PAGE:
The Bertelsmann Foundation–the largest foundation in Europe, I believe–will give its Reinhard Mohn Prize in 2011 to the best project anywhere in the world that “vitalizes democracy through participation.” I am serving on an advisory board for the prize, but a major aspect of the competition this year is open and public. You can go to this website and nominate a project or read and vote on the nominees (or both).
I personally nominated the Unified New Orleans Plan, which was written after Hurricane Katrina by thousands of citizens whom AmericaSpeaks convened for town meetings; Community Conversations in Bridgeport, CT; and deliberative governance in Hampton, Va. These are strongly institutionalized, politically significant examples of public deliberation in the US. They have recruited diverse and representative citizens in large numbers, addressed real problems, and strengthened their communities’ civic cultures.
There are 78 other nominees right now. They include clever ideas, like an online space for citizens of different EU countries to agree to vote together. Promising work comes from unexpected places, like a deliberative polling exercise at the municipal level in China. There are many e-democracy platforms, most of which seem to be suites of online tools for following the government and discussing issues. The Danish Board of Technology, which has an impressive track record of public engagement over many years, convened people in 38 nations to discuss global warming together–an impressive experiment that yielded news reports in many of the countries.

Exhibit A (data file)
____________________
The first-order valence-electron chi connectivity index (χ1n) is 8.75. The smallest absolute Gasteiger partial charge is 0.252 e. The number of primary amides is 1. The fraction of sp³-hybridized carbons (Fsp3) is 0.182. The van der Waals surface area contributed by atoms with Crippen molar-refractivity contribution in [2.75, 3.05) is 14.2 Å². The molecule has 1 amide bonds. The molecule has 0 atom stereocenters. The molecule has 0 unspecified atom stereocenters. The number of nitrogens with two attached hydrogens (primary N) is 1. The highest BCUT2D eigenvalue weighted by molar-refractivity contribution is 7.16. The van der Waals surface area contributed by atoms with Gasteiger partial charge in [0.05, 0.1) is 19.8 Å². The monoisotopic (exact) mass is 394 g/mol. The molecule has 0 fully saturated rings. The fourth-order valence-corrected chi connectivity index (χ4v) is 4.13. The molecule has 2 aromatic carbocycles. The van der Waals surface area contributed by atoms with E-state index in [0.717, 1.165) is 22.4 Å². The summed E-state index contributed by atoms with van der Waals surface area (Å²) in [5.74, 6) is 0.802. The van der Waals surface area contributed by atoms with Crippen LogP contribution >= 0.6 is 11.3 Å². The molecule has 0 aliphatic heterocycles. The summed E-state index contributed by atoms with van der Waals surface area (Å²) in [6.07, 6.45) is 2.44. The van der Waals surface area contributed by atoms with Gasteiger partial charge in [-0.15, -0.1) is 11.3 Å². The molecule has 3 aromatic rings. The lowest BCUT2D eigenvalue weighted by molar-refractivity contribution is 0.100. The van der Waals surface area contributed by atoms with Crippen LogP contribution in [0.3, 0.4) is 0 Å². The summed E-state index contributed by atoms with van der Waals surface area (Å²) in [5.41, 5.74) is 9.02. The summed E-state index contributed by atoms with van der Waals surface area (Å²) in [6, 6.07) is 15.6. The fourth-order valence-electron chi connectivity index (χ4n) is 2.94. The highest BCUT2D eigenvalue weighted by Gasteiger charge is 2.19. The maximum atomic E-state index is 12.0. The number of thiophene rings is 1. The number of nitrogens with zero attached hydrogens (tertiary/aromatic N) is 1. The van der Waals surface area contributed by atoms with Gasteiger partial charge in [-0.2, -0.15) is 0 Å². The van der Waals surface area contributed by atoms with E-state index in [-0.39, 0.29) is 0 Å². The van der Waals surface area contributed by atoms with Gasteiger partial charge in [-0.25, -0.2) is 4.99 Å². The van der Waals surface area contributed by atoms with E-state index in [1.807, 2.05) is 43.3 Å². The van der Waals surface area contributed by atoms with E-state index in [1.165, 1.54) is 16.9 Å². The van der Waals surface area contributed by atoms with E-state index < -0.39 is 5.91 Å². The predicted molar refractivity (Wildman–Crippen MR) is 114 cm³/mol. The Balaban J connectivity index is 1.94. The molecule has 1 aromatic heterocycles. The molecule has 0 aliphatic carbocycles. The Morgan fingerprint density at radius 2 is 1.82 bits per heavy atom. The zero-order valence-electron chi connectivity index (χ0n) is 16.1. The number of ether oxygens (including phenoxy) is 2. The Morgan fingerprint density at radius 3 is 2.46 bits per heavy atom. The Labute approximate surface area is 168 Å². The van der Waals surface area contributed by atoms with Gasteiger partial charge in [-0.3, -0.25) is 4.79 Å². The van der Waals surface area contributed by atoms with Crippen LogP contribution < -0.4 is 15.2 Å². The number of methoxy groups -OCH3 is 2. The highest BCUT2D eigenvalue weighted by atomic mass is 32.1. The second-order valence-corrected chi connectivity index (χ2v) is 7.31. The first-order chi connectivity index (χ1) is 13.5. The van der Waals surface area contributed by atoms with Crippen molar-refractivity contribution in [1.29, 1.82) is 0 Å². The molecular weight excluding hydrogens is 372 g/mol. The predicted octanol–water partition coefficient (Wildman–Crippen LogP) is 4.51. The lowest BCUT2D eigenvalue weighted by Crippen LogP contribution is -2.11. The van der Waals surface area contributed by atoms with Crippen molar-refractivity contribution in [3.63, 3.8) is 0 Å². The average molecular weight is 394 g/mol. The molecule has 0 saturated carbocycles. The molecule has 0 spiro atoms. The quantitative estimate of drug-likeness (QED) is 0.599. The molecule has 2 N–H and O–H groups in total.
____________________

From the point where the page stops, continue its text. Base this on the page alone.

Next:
Participatory Budgeting (which gives citizens the right to allocate public funds in deliberative meetings) has spread from its homeland of Brazil to places like Tower Hamlets, London and the Indian state of Kerala. Some important legislative reforms have been nominated and should be celebrated, although I am not sure they meet the criteria of the prize. The Central Information Commission in India is an example.
I am not sure that my own nominees are the best, but I am most enthusiastic about all the examples that are multidimensional, lasting efforts, driven by several institutions instead of only the government, and involving work, cultural production, and education as well as dialogue and advice. Some examples other than my own nominees would include Co-Governance in Belo Horizonte, Brazil, perhaps the Abuja Town Hall Meetings in Nigeria (if they are genuine democratic spaces), and Toronto Community Housing’s Tenant Participation System.
Vote for your favorites!